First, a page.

The Role Of Fluoride In Dental Health

What is Fluoride?

Fluoride is a naturally occurring mineral. It is found naturally in soil and rocks, many plants and grains, and in fresh and saltwater. Exposing your teeth to fluoride plays a critical role in boosting their ability to stave off dental decay.  Health and dental organisations around the world strongly endorse fluoride’s role in protecting dental health.  Here’s what you should know about fluoride’s role in dental health and how to get the fluoride you need.


How Fluoride Protects Teeth

Diagram showing Demineralization/Remineralization.

Fluoride acts a couple of different ways to protect the teeth.

  • It facilitates enamel re-mineralization, a process that deposits minerals such as calcium back into the teeth. This strengthens the tooth enamel, making it more resistant to decay-causing bacterial acid.
  • Fluoride also slows down bacterial growth in the mouth. Bacteria in your mouth feed on sugars and produce harmful acids that attack the surface of the teeth and erode teeth enamel. Slowing down bacterial growth reduces the production of corrosive acids. This keeps tooth decay at bay.

Drinking fluoridated water and brushing with fluoride toothpaste introduces a consistent low-level supply of fluoride into your mouth. This helps suppress bacterial growth and acid production while encouraging re-mineralization. Both actions act together to protect your teeth.


How To Get The Fluoride You Need To Protect Your Teeth

The fluoride found naturally in the environment is not enough to protect the teeth against decay. This is why it’s added in supplemental amounts to water supplies in towns and cities across Australia. Supplemental fluoride is also added to several dental products including toothpaste, mouth rinses, and gels.

Brushing your teeth with a fluoridated toothpaste is one the best way to get the fluoride you need.  The amount of fluoride added to dental products is carefully calculated in pharmaceutical labs. This ensures that the teeth are adequately protected without being exposed to excessive amounts of fluoride.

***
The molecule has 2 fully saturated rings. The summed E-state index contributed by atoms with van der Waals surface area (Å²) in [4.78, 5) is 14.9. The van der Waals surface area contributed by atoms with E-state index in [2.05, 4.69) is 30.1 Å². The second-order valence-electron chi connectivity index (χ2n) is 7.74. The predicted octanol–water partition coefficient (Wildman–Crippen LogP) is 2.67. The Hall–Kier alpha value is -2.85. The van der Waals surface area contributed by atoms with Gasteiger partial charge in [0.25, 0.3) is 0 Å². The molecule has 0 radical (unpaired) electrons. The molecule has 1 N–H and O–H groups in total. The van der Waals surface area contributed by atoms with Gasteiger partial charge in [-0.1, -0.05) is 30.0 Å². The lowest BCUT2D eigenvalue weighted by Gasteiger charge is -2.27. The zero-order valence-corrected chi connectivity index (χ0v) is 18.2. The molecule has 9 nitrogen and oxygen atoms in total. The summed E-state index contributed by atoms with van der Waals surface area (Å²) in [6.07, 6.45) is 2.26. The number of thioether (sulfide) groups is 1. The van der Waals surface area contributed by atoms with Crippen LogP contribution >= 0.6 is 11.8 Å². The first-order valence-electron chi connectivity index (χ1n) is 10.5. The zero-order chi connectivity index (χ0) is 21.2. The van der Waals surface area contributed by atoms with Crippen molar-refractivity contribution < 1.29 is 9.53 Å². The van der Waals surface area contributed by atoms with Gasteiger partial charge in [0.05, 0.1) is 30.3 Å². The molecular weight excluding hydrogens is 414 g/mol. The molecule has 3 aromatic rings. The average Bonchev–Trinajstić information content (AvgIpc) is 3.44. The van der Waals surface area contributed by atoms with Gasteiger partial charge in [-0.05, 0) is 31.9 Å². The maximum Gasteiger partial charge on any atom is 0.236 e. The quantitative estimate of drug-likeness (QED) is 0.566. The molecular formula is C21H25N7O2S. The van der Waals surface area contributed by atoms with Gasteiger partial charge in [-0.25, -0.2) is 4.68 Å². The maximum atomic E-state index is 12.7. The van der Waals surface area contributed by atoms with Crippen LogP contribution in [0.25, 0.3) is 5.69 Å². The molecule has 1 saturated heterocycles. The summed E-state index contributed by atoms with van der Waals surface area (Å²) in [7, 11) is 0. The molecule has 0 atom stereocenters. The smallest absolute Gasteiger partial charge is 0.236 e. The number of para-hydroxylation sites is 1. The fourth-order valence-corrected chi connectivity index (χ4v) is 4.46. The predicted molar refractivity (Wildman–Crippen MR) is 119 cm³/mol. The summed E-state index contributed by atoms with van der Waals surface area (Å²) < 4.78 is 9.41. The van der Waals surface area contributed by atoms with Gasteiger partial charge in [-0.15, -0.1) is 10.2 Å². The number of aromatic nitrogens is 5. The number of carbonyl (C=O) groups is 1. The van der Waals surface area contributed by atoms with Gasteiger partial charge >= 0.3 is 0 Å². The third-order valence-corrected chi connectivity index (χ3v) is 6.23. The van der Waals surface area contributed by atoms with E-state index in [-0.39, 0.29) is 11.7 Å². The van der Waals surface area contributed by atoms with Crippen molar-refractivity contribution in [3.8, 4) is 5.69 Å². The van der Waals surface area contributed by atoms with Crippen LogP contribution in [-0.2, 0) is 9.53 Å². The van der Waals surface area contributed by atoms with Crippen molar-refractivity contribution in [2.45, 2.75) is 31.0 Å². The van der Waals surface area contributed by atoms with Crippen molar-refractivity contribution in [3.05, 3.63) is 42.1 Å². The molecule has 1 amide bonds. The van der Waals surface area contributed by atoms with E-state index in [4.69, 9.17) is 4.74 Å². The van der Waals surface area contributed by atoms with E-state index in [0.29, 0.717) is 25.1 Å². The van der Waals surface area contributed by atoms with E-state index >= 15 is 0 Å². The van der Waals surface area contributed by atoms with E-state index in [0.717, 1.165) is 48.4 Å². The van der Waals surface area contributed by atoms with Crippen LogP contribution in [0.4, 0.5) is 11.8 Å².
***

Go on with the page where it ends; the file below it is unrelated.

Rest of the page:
Another way to ensure that your teeth benefit from fluoride’s protective action is by drinking tap water.  Fluoride is added to the water supply in most regions across Australia. Drinking tap water has a significant effect on staving off dental decay.  Fluoride is just as important for children whose teeth are still developing, as it is for adults with permanent teeth.


What To Do If Your Teeth Aren’t Getting The Fluoride They Need

Using fluoride toothpaste and drinking fluoridated water introduce adequate amounts of the mineral into your mouth. It’s generally enough to keep healthy teeth protected. However, under certain circumstances you may not be getting sufficient fluoride.  It’s important to inform your dentist if you live in a region where your tap water is not fluoridated. The same is true is you drink bottled water as it doesn’t contain fluoride. If your dentist thinks it’s necessary, they may recommend using higher-strength fluoride toothpaste or taking fluoride supplements.

Alternately, they may prescribe some sort of in-office fluoride treatment. This could be in the form of a fluoride gel or varnish that is painted onto your teeth. Fluoride varnishes are particularly beneficial for people with dry mouth that encourages the growth of bacteria. The varnish acts as a barrier between the enamel and the acid, reducing its corrosive action on the teeth.

Southside Dental Group

Author Southside Dental Group

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